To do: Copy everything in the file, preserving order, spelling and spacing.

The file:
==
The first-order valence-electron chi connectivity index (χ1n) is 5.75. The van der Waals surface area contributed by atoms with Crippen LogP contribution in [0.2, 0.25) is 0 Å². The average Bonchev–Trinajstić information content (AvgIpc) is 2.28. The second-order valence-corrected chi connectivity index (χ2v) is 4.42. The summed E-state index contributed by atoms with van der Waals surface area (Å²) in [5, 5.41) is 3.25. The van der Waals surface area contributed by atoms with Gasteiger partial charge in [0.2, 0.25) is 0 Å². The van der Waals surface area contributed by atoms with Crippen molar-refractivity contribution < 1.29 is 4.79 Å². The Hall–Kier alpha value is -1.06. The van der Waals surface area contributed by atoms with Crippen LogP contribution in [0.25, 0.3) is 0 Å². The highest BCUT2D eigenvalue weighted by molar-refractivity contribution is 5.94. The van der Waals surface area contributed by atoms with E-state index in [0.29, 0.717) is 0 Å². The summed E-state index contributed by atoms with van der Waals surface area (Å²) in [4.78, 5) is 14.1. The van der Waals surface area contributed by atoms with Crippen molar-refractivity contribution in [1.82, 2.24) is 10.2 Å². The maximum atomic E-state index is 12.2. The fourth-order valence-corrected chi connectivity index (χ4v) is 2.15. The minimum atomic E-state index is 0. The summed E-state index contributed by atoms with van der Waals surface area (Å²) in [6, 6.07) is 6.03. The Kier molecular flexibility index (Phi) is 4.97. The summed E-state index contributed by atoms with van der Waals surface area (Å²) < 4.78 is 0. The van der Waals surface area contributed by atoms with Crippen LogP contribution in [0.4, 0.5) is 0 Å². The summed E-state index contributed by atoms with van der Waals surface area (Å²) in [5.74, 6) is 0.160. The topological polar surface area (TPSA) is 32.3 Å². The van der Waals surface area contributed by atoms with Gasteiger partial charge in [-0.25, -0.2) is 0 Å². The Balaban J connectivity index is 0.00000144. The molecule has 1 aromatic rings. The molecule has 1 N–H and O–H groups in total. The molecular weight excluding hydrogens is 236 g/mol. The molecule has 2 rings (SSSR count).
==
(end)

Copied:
The first-order valence-electron chi connectivity index (χ1n) is 5.75. The van der Waals surface area contributed by atoms with Crippen LogP contribution in [0.2, 0.25) is 0 Å². The average Bonchev–Trinajstić information content (AvgIpc) is 2.28. The second-order valence-corrected chi connectivity index (χ2v) is 4.42. The summed E-state index contributed by atoms with van der Waals surface area (Å²) in [5, 5.41) is 3.25. The van der Waals surface area contributed by atoms with Gasteiger partial charge in [0.2, 0.25) is 0 Å². The van der Waals surface area contributed by atoms with Crippen molar-refractivity contribution < 1.29 is 4.79 Å². The Hall–Kier alpha value is -1.06. The van der Waals surface area contributed by atoms with Crippen LogP contribution in [0.25, 0.3) is 0 Å². The highest BCUT2D eigenvalue weighted by molar-refractivity contribution is 5.94. The van der Waals surface area contributed by atoms with E-state index in [0.29, 0.717) is 0 Å². The summed E-state index contributed by atoms with van der Waals surface area (Å²) in [4.78, 5) is 14.1. The van der Waals surface area contributed by atoms with Crippen molar-refractivity contribution in [1.82, 2.24) is 10.2 Å². The maximum atomic E-state index is 12.2. The fourth-order valence-corrected chi connectivity index (χ4v) is 2.15. The minimum atomic E-state index is 0. The summed E-state index contributed by atoms with van der Waals surface area (Å²) in [6, 6.07) is 6.03. The Kier molecular flexibility index (Phi) is 4.97. The summed E-state index contributed by atoms with van der Waals surface area (Å²) < 4.78 is 0. The van der Waals surface area contributed by atoms with Crippen LogP contribution in [0.4, 0.5) is 0 Å². The summed E-state index contributed by atoms with van der Waals surface area (Å²) in [5.74, 6) is 0.160. The topological polar surface area (TPSA) is 32.3 Å². The van der Waals surface area contributed by atoms with Gasteiger partial charge in [-0.25, -0.2) is 0 Å². The Balaban J connectivity index is 0.00000144. The molecule has 1 aromatic rings. The molecule has 1 N–H and O–H groups in total. The molecular weight excluding hydrogens is 236 g/mol. The molecule has 2 rings (SSSR count).